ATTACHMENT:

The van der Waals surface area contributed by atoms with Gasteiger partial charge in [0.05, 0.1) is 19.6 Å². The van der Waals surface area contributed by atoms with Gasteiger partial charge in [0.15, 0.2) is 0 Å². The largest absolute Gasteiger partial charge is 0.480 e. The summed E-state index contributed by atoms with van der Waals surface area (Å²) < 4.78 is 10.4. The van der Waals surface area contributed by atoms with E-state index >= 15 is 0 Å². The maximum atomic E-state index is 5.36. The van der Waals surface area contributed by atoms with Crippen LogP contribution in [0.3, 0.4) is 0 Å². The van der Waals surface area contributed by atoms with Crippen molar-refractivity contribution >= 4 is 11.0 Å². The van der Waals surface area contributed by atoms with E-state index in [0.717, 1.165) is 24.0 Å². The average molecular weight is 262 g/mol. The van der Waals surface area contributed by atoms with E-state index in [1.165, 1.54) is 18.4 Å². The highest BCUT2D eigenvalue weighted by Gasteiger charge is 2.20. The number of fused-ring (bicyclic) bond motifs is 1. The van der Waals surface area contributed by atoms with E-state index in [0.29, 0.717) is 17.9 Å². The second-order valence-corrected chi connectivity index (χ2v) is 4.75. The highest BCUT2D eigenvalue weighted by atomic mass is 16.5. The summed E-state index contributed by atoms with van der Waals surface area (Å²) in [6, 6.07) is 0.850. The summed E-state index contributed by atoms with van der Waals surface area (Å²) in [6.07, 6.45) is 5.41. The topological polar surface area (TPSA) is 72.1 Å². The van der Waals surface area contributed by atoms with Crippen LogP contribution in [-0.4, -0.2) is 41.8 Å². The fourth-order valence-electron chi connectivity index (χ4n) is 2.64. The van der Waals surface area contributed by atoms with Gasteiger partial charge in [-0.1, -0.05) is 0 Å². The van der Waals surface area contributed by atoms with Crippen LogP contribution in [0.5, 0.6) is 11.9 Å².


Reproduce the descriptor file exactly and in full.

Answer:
The van der Waals surface area contributed by atoms with Gasteiger partial charge in [0.05, 0.1) is 19.6 Å². The van der Waals surface area contributed by atoms with Gasteiger partial charge in [0.15, 0.2) is 0 Å². The largest absolute Gasteiger partial charge is 0.480 e. The summed E-state index contributed by atoms with van der Waals surface area (Å²) < 4.78 is 10.4. The van der Waals surface area contributed by atoms with E-state index >= 15 is 0 Å². The maximum atomic E-state index is 5.36. The van der Waals surface area contributed by atoms with Crippen LogP contribution in [0.3, 0.4) is 0 Å². The van der Waals surface area contributed by atoms with Crippen molar-refractivity contribution >= 4 is 11.0 Å². The van der Waals surface area contributed by atoms with E-state index in [0.717, 1.165) is 24.0 Å². The average molecular weight is 262 g/mol. The van der Waals surface area contributed by atoms with E-state index in [1.165, 1.54) is 18.4 Å². The highest BCUT2D eigenvalue weighted by Gasteiger charge is 2.20. The number of fused-ring (bicyclic) bond motifs is 1. The van der Waals surface area contributed by atoms with E-state index in [0.29, 0.717) is 17.9 Å². The second-order valence-corrected chi connectivity index (χ2v) is 4.75. The highest BCUT2D eigenvalue weighted by atomic mass is 16.5. The summed E-state index contributed by atoms with van der Waals surface area (Å²) in [6, 6.07) is 0.850. The summed E-state index contributed by atoms with van der Waals surface area (Å²) in [6.07, 6.45) is 5.41. The topological polar surface area (TPSA) is 72.1 Å². The van der Waals surface area contributed by atoms with Crippen LogP contribution in [-0.4, -0.2) is 41.8 Å². The fourth-order valence-electron chi connectivity index (χ4n) is 2.64. The van der Waals surface area contributed by atoms with Gasteiger partial charge in [-0.1, -0.05) is 0 Å². The van der Waals surface area contributed by atoms with Crippen LogP contribution in [0.5, 0.6) is 11.9 Å².